American Airlines now has sleeper class

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amtrakwolverine

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I noticed a TV ad for American airlines sleeping class which has a bed and everything. its for international flights only though. seams the airlines are competing with Amtrak's sleeper class.
 

MrFSS

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I noticed a TV ad for American airlines sleeping class which has a bed and everything. its for international flights only though. seams the airlines are competing with Amtrak's sleeper class.
Since they don't offer sleeper class on US domestic flights that aren't competing with Amtrak per se.

Many international airlines have sleeper class on their long haul flights. I have seen some pictures where you get a room bigger than a roomette on some of them and the food is sometimes 5-star quality. But, look at the price! If you have to ask you can't afford it.
 

jis

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For $10,000+ (on the low end :eek: ) for a 6-8 hour flight! For that amount, I would much rather spend a month or two in an Amtrak sleeper! :D
Besides, the view is better at 3-10 feet than it is at 30,000 feet! :p
Actually you can get a $5000 ticket in Business Class Lie Flat accommodation on Singapore Airlines on thei 19 hour flight from Newark to Singapore. The food is absolutely spectacular and you can actually select what you want from a large menu on their website before boarding the flight and they will serve you your specific choice in style with spectacular wines and other sides. And they have a free buffet area open throughout the duration of the flight for you to help yourself to whatever you want from the wide selections there. It is actually quite an experience.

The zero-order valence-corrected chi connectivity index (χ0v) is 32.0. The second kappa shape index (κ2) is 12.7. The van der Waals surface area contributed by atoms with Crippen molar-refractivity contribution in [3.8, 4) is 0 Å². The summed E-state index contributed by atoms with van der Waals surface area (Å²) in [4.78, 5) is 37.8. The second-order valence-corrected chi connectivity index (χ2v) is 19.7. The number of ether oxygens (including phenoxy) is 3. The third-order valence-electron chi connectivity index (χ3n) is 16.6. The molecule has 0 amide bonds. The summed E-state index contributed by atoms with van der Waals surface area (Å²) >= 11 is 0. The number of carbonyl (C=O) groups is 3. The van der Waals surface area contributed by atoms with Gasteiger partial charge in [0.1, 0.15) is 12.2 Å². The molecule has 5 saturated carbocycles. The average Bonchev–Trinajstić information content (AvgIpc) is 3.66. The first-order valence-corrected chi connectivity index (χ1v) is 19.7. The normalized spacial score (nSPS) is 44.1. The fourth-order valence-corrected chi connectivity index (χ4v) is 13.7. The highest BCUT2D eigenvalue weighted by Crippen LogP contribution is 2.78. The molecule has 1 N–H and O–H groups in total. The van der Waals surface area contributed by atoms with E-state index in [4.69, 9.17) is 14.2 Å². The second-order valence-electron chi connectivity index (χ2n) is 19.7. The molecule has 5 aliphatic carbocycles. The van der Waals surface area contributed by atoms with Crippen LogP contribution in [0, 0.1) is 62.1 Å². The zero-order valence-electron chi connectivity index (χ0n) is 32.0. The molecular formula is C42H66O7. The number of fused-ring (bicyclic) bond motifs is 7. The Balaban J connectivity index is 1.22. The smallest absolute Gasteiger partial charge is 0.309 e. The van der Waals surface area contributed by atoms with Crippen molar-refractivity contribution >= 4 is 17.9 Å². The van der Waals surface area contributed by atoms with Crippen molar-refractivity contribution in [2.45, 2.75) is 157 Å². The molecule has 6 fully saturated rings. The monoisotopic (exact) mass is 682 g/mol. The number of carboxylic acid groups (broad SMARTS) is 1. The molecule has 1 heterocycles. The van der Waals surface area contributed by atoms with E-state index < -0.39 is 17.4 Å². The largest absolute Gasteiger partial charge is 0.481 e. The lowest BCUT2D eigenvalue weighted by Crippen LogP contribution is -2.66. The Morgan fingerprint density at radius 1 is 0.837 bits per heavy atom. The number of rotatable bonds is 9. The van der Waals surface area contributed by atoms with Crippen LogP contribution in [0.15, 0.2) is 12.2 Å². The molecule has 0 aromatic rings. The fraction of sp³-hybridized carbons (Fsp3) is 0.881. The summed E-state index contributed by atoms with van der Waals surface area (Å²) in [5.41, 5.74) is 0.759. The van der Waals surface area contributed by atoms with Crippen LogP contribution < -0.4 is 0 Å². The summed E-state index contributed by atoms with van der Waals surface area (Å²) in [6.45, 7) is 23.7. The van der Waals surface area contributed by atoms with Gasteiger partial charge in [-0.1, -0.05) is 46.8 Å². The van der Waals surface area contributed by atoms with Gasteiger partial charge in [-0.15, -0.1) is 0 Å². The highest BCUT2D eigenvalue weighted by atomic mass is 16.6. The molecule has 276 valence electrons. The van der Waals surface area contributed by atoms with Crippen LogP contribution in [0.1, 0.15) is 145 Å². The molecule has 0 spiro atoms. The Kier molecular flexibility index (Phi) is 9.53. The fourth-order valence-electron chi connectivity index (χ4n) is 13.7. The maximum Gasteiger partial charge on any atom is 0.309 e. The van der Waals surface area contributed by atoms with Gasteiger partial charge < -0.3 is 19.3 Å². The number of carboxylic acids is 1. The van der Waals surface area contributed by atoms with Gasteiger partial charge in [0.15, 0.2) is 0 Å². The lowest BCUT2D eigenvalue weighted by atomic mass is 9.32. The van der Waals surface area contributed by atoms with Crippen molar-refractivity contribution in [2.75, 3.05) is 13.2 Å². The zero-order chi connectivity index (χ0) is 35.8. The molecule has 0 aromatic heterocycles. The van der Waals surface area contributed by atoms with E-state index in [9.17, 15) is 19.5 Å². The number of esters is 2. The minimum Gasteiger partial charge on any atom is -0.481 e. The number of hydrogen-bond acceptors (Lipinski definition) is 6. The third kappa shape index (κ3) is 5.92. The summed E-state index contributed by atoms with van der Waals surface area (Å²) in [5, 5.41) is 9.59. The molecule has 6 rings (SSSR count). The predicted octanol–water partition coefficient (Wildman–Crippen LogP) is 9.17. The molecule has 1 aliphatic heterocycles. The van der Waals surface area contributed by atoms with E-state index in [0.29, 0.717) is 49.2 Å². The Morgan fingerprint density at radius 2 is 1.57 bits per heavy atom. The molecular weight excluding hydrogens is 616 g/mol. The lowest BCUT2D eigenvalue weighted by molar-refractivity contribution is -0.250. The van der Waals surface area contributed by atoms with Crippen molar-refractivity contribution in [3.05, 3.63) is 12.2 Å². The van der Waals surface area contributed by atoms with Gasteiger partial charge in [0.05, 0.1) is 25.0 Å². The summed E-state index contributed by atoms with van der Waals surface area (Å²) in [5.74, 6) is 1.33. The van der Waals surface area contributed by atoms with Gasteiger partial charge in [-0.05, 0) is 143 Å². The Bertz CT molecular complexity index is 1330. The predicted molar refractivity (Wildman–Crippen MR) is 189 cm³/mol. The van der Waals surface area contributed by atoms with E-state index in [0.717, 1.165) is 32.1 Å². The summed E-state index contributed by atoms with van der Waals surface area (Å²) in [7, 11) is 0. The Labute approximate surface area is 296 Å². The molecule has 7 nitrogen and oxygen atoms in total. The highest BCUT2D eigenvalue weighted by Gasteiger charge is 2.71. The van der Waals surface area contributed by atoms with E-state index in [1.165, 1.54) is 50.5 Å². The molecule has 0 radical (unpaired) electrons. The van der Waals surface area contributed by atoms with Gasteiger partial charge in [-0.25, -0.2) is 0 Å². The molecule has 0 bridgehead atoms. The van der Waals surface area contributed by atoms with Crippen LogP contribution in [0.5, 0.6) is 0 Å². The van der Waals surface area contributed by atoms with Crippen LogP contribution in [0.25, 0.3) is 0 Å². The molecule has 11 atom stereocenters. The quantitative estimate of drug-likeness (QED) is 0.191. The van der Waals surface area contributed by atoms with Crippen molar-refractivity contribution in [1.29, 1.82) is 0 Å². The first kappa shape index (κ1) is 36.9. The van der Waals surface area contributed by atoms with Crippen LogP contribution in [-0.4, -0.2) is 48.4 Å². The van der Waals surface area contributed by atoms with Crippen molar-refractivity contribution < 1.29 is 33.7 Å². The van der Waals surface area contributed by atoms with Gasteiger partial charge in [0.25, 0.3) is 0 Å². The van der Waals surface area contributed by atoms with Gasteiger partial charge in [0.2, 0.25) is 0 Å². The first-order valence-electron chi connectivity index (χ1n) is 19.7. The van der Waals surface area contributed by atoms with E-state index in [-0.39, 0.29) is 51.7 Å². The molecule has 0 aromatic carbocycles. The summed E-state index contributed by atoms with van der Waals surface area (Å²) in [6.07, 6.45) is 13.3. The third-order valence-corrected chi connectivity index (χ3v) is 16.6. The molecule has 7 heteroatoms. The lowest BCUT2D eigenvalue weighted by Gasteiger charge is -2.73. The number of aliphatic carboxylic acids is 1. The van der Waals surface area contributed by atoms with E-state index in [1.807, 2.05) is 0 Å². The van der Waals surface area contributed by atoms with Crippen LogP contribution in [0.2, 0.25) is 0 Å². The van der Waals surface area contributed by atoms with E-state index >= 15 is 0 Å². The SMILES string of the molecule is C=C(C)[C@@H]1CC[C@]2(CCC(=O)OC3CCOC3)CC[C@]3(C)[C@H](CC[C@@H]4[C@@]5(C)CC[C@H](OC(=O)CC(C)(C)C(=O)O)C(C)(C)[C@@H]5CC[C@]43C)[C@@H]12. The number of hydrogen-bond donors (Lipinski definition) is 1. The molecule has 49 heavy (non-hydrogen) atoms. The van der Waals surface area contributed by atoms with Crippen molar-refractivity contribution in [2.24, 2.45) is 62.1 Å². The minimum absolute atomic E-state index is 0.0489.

For a somewhat higher fare Emirates and Singapore has First Class compartments on their new Airbus 380s, which includes access to an on-board shower in case of Emirates.

As for the view, having experienced both, I'd say that the view from 40,000 feet is different and often spectacular in a very different way from the one from 3-10 feet.
 

amtrakwolverine

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but what average joe/jane has 10,000 dollars to spare. even if your job pays for it and your job requires you to fly overseas 3 or more times a week. its going to add up fast. i doubt this service will last.
 

MrFSS

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but what average joe/jane has 10,000 dollars to spare. even if your job pays for it and your job requires you to fly overseas 3 or more times a week. its going to add up fast. i doubt this service will last.
Last? They have had it for years in one form or another. Many folks don't pay for first class. They fly so much they are upgraded because of their elite status. I just flew home from The Gathering in First - didn't cost me a penny!
 

Trogdor

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but what average joe/jane has 10,000 dollars to spare. even if your job pays for it and your job requires you to fly overseas 3 or more times a week. its going to add up fast. i doubt this service will last.
Last? They have had it for years in one form or another. Many folks don't pay for first class. They fly so much they are upgraded because of their elite status. I just flew home from The Gathering in First - didn't cost me a penny!
True, but domestic first class is different from the type of true first class we're talking about here. I've flown domestic first twice this year (once on a frequent flyer ticket, where F cost the same number of miles as Y, and once when they offered upgrades at the gate for $100 on a Vancouver-Detroit leg). Food is better (though it's not that hard to improve on NOTHING), but the seats are basically the club seats in Amtrak's club-dinette cars.

When it comes to the "true" first class, as offered by world-class international airlines, my understanding is that it's quite difficult to be upgraded (just going by what I've heard/read elsewhere, as I haven't had the occasion to experience it myself). In fact, I believe I read somewhere that for the Singapore Airlines suites, they don't allow anyone to get them using frequent flyer miles or upgrade status. In other words, if you want to fly in one of those, you really do have to pay for it.

It's just that in the US, folks get a skewed view because airlines hand out status and upgrades like Halloween candy, but the quality is reflective of the price paid.
 

jis

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but what average joe/jane has 10,000 dollars to spare. even if your job pays for it and your job requires you to fly overseas 3 or more times a week. its going to add up fast. i doubt this service will last.